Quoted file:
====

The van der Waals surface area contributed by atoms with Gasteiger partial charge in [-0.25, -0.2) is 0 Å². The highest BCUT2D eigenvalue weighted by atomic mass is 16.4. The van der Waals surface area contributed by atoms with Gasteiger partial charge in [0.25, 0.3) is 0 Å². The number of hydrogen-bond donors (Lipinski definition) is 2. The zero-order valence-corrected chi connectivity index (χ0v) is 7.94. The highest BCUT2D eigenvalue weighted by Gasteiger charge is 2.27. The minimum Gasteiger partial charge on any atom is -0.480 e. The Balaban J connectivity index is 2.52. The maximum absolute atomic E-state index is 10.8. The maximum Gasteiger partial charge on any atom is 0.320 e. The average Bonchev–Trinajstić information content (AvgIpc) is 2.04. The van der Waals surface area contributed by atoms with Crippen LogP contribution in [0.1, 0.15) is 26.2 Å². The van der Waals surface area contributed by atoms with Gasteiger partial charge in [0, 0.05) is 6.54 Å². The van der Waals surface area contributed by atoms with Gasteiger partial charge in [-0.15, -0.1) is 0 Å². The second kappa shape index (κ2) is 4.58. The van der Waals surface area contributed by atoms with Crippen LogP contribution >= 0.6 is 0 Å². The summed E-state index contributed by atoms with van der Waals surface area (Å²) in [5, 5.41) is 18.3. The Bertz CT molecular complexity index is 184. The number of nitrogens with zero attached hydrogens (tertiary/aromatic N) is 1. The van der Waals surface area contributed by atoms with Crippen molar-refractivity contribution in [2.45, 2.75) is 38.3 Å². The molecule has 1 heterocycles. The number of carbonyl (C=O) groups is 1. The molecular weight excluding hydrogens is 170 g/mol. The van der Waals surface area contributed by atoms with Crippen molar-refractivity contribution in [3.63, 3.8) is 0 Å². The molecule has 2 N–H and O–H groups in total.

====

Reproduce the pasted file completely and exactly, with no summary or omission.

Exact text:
The van der Waals surface area contributed by atoms with Gasteiger partial charge in [-0.25, -0.2) is 0 Å². The highest BCUT2D eigenvalue weighted by atomic mass is 16.4. The van der Waals surface area contributed by atoms with Gasteiger partial charge in [0.25, 0.3) is 0 Å². The number of hydrogen-bond donors (Lipinski definition) is 2. The zero-order valence-corrected chi connectivity index (χ0v) is 7.94. The highest BCUT2D eigenvalue weighted by Gasteiger charge is 2.27. The minimum Gasteiger partial charge on any atom is -0.480 e. The Balaban J connectivity index is 2.52. The maximum absolute atomic E-state index is 10.8. The maximum Gasteiger partial charge on any atom is 0.320 e. The average Bonchev–Trinajstić information content (AvgIpc) is 2.04. The van der Waals surface area contributed by atoms with Crippen LogP contribution in [0.1, 0.15) is 26.2 Å². The van der Waals surface area contributed by atoms with Gasteiger partial charge in [0, 0.05) is 6.54 Å². The van der Waals surface area contributed by atoms with Gasteiger partial charge in [-0.15, -0.1) is 0 Å². The second kappa shape index (κ2) is 4.58. The van der Waals surface area contributed by atoms with Crippen LogP contribution >= 0.6 is 0 Å². The summed E-state index contributed by atoms with van der Waals surface area (Å²) in [5, 5.41) is 18.3. The Bertz CT molecular complexity index is 184. The number of nitrogens with zero attached hydrogens (tertiary/aromatic N) is 1. The van der Waals surface area contributed by atoms with Crippen molar-refractivity contribution in [2.45, 2.75) is 38.3 Å². The molecule has 1 heterocycles. The number of carbonyl (C=O) groups is 1. The molecular weight excluding hydrogens is 170 g/mol. The van der Waals surface area contributed by atoms with Crippen molar-refractivity contribution in [3.63, 3.8) is 0 Å². The molecule has 2 N–H and O–H groups in total.